67 passed in a court of law. These very men will exclaim against you for being guilty of a breach of trust. These supercilious coffee-house politicians will be the first to cry out against you; so that your character will be frampled on by those, whose opinion, or rather ridicule, you have been such a slare to, as to make you betray the confidence of an innocent woman, who treated you with every respect, and placed in you the most implicit faith. You believed her to be a good woman, and an innocent woman; now you are trying to make her appear an impostor. But every one's character in a court of justice is of some value; and your conduct has forced her to take this step. The publicity of the proceedings in a court of justice must justify her conduct; and her duty to her God is of too sacred a nature to make her disobedient to his commands. Had you, Sir, the fortitude to treat with contempt the mockery and ridicule of ignorant people, whether in a coffee-house or at any other place, and considered your dignity, as a minister, in its proper point of view, you would not have suspected Joanna to have been led by the Devil, after having encouraged her to proceed. You must remember, when myself and six other gentlemen first came to Exeter, that the three clergymen waited on you with Joanna : the Rev. Mess. Bruce, Foley, and Wester. As soon as you heard that the letter you had written to the printer in London, in whicia you forbid him to print, or uske piiblic your name in Joanna's Book of Letters, was at Exeter, you particularly desired that very letter to be returned to you again. Now, Sir, as soon as your wish was made known to 1.e, I gave it up; and it was conTeged safely into your hands. I would ask you, Sir, in the name of justice or honour, by what right can you with hold the letters and papers that Joanna placed in your hands, which she had copied at a great expence to herself, by your request, when she could

ill afford the money, even if you were under no ex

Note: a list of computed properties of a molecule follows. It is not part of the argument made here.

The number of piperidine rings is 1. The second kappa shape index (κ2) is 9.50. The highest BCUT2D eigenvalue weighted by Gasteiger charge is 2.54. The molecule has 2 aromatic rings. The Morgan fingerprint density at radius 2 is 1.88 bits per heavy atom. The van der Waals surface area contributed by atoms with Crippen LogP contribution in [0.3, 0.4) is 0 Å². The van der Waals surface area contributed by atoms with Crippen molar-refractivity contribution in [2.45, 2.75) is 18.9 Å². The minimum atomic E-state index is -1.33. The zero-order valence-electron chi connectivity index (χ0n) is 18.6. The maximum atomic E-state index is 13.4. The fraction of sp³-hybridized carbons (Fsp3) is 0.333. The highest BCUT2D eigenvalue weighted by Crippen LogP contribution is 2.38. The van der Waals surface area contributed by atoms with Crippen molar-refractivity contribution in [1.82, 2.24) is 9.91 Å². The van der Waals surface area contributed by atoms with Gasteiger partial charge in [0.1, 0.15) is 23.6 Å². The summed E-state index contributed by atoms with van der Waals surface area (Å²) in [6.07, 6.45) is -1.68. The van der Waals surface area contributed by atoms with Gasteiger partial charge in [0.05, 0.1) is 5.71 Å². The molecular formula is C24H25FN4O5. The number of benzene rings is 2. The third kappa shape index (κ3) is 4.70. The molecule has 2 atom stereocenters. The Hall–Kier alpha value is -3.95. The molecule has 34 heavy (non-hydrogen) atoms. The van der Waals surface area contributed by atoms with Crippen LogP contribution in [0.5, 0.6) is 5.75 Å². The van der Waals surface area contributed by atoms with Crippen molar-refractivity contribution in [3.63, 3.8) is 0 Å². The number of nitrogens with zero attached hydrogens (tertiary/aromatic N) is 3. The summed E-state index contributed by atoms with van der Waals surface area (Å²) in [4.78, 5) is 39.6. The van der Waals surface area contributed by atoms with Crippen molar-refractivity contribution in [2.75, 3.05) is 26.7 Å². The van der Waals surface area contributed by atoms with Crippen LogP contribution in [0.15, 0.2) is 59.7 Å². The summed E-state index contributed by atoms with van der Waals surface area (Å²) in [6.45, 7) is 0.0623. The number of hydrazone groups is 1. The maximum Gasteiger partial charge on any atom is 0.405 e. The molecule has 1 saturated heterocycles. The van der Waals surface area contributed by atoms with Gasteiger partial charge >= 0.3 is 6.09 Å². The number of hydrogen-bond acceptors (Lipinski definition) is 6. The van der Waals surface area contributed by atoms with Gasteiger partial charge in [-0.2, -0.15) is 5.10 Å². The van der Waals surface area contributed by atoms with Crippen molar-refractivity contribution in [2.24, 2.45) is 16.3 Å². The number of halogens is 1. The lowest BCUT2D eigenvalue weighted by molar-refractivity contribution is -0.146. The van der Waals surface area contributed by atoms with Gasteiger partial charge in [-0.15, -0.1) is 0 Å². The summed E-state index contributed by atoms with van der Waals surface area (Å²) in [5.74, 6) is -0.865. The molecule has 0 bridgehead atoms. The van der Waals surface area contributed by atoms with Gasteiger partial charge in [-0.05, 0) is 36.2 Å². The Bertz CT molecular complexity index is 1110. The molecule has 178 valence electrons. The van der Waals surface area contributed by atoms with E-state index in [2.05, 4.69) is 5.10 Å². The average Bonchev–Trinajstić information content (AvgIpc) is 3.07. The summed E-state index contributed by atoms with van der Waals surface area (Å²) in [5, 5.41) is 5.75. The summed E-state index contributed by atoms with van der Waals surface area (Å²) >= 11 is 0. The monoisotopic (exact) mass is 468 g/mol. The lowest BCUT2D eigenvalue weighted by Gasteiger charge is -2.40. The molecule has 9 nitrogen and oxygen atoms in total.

press condition to return them to her when you was
called upon ? As a gentleman you ought to
comply, as I did, when your request was made
known to me, I was not bound to return you that
letter. It could be no breach of trust on my part, if
I had refused your request ; my conscience would
not have been wounded by such refusal : I was not
in the situation you have been placed in, with an in-
nocent woman. Your breach of trust with Joanna,
no one can justify; and all persons who have read
the account of this transaction condemn you ; whe-
ther they believe in her visitation or not, all alike
condemn you. And when the proceedings of a court
of justice are laid before the public, what can the
world say of your character as a man, your
duty as a clergyman of the church of England ?
Your being afraid of the slander and niockery of
fools, in order to have the praise of fools, must sink
you very low indeed! You ought to be their
spiritual teacher, and to have resisted their imperti-
nent mockery. The character of a minister of the
gospel they ought to have held in respect. Now
view the conduct of Joanna towards you and the
clergy on the one hand, and view the conduct of
these men, whose praise you fear to lose on the other;
then examine your own heart and mind to find out
who is your true and faithful friend. I need say no
more. The different pictures are before your view.
Joanna has a duty to perform to herself ; she has a
sacred duty to perform to her God, and the truth
she cannot give up ; and when her trial comes there
must be nothing withheld.

I am, Rey. Sir,
Your sincere friend and wellwisher,

WILLIAM SHARP. P. S. It is not too late for you to withdraw yourself from your present unfortunate dilemma ; you